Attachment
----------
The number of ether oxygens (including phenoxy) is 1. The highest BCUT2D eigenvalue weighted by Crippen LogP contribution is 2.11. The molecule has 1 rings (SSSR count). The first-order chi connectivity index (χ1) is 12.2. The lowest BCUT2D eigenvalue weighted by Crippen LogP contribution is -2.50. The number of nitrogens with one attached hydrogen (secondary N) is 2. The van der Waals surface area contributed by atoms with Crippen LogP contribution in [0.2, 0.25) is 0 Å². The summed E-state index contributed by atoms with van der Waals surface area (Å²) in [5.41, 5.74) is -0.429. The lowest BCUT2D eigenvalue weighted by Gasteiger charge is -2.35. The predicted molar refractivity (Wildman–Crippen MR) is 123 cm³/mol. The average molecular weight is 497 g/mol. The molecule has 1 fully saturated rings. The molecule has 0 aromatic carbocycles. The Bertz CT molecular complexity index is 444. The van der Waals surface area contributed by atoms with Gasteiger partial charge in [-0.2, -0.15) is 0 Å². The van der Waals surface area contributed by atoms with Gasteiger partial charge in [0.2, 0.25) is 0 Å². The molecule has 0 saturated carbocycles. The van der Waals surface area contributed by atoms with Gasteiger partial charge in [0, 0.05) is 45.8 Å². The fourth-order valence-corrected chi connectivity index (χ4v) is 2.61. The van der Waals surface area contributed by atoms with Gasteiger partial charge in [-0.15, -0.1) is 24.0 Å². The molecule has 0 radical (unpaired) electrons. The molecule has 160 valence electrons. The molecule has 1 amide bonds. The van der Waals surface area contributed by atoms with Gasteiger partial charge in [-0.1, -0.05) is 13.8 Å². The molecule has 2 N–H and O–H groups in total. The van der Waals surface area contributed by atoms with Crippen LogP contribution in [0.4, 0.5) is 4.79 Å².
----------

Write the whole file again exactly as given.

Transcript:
The number of ether oxygens (including phenoxy) is 1. The highest BCUT2D eigenvalue weighted by Crippen LogP contribution is 2.11. The molecule has 1 rings (SSSR count). The first-order chi connectivity index (χ1) is 12.2. The lowest BCUT2D eigenvalue weighted by Crippen LogP contribution is -2.50. The number of nitrogens with one attached hydrogen (secondary N) is 2. The van der Waals surface area contributed by atoms with Crippen LogP contribution in [0.2, 0.25) is 0 Å². The summed E-state index contributed by atoms with van der Waals surface area (Å²) in [5.41, 5.74) is -0.429. The lowest BCUT2D eigenvalue weighted by Gasteiger charge is -2.35. The predicted molar refractivity (Wildman–Crippen MR) is 123 cm³/mol. The average molecular weight is 497 g/mol. The molecule has 1 fully saturated rings. The molecule has 0 aromatic carbocycles. The Bertz CT molecular complexity index is 444. The van der Waals surface area contributed by atoms with Gasteiger partial charge in [-0.2, -0.15) is 0 Å². The van der Waals surface area contributed by atoms with Gasteiger partial charge in [0.2, 0.25) is 0 Å². The molecule has 0 saturated carbocycles. The van der Waals surface area contributed by atoms with Gasteiger partial charge in [0, 0.05) is 45.8 Å². The fourth-order valence-corrected chi connectivity index (χ4v) is 2.61. The van der Waals surface area contributed by atoms with Gasteiger partial charge in [-0.15, -0.1) is 24.0 Å². The molecule has 0 radical (unpaired) electrons. The molecule has 160 valence electrons. The molecule has 1 amide bonds. The van der Waals surface area contributed by atoms with Gasteiger partial charge in [-0.1, -0.05) is 13.8 Å². The molecule has 2 N–H and O–H groups in total. The van der Waals surface area contributed by atoms with Crippen LogP contribution in [0.4, 0.5) is 4.79 Å².